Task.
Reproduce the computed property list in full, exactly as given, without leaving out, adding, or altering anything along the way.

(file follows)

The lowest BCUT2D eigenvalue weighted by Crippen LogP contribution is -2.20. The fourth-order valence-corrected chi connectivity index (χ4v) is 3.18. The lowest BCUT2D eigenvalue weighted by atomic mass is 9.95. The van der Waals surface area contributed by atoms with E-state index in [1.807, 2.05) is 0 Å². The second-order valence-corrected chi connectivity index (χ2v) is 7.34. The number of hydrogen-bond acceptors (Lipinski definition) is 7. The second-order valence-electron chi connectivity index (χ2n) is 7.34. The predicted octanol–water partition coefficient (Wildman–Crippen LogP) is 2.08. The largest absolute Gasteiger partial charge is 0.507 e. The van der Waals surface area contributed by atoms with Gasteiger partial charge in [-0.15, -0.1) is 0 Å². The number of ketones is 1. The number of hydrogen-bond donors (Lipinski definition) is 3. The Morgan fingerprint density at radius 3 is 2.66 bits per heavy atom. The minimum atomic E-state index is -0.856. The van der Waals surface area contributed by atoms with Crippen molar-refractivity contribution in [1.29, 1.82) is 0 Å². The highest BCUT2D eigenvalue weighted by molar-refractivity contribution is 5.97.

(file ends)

The lowest BCUT2D eigenvalue weighted by Crippen LogP contribution is -2.20. The fourth-order valence-corrected chi connectivity index (χ4v) is 3.18. The lowest BCUT2D eigenvalue weighted by atomic mass is 9.95. The van der Waals surface area contributed by atoms with E-state index in [1.807, 2.05) is 0 Å². The second-order valence-corrected chi connectivity index (χ2v) is 7.34. The number of hydrogen-bond acceptors (Lipinski definition) is 7. The second-order valence-electron chi connectivity index (χ2n) is 7.34. The predicted octanol–water partition coefficient (Wildman–Crippen LogP) is 2.08. The largest absolute Gasteiger partial charge is 0.507 e. The van der Waals surface area contributed by atoms with Gasteiger partial charge in [-0.15, -0.1) is 0 Å². The number of ketones is 1. The number of hydrogen-bond donors (Lipinski definition) is 3. The Morgan fingerprint density at radius 3 is 2.66 bits per heavy atom. The minimum atomic E-state index is -0.856. The van der Waals surface area contributed by atoms with Crippen molar-refractivity contribution in [1.29, 1.82) is 0 Å². The highest BCUT2D eigenvalue weighted by molar-refractivity contribution is 5.97.